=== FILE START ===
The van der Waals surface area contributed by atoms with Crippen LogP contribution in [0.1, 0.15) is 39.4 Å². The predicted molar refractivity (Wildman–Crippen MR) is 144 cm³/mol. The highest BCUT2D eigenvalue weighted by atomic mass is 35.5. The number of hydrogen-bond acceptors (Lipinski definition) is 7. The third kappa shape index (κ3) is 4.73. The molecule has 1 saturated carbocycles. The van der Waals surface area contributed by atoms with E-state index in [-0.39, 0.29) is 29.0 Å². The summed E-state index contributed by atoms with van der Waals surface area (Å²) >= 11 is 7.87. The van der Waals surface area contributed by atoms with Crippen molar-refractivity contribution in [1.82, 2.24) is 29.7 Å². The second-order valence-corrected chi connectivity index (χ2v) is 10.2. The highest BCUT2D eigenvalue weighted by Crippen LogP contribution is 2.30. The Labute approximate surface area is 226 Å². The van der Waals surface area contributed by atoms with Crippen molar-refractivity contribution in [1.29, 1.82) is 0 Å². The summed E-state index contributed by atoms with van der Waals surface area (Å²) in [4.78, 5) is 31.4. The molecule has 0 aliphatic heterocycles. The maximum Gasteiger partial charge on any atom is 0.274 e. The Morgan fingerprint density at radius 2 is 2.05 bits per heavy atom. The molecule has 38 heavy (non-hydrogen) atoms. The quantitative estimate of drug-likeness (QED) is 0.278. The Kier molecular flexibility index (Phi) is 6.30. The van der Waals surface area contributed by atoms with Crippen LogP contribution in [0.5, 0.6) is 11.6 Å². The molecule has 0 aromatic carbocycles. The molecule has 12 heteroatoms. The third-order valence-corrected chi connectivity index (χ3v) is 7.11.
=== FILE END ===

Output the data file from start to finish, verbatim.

The van der Waals surface area contributed by atoms with Crippen LogP contribution in [0.1, 0.15) is 39.4 Å². The predicted molar refractivity (Wildman–Crippen MR) is 144 cm³/mol. The highest BCUT2D eigenvalue weighted by atomic mass is 35.5. The number of hydrogen-bond acceptors (Lipinski definition) is 7. The third kappa shape index (κ3) is 4.73. The molecule has 1 saturated carbocycles. The van der Waals surface area contributed by atoms with E-state index in [-0.39, 0.29) is 29.0 Å². The summed E-state index contributed by atoms with van der Waals surface area (Å²) >= 11 is 7.87. The van der Waals surface area contributed by atoms with Crippen molar-refractivity contribution in [1.82, 2.24) is 29.7 Å². The second-order valence-corrected chi connectivity index (χ2v) is 10.2. The highest BCUT2D eigenvalue weighted by Crippen LogP contribution is 2.30. The Labute approximate surface area is 226 Å². The van der Waals surface area contributed by atoms with Crippen molar-refractivity contribution in [1.29, 1.82) is 0 Å². The summed E-state index contributed by atoms with van der Waals surface area (Å²) in [4.78, 5) is 31.4. The molecule has 0 aliphatic heterocycles. The maximum Gasteiger partial charge on any atom is 0.274 e. The Morgan fingerprint density at radius 2 is 2.05 bits per heavy atom. The molecule has 38 heavy (non-hydrogen) atoms. The quantitative estimate of drug-likeness (QED) is 0.278. The Kier molecular flexibility index (Phi) is 6.30. The van der Waals surface area contributed by atoms with Crippen LogP contribution in [0.5, 0.6) is 11.6 Å². The molecule has 0 aromatic carbocycles. The molecule has 12 heteroatoms. The third-order valence-corrected chi connectivity index (χ3v) is 7.11.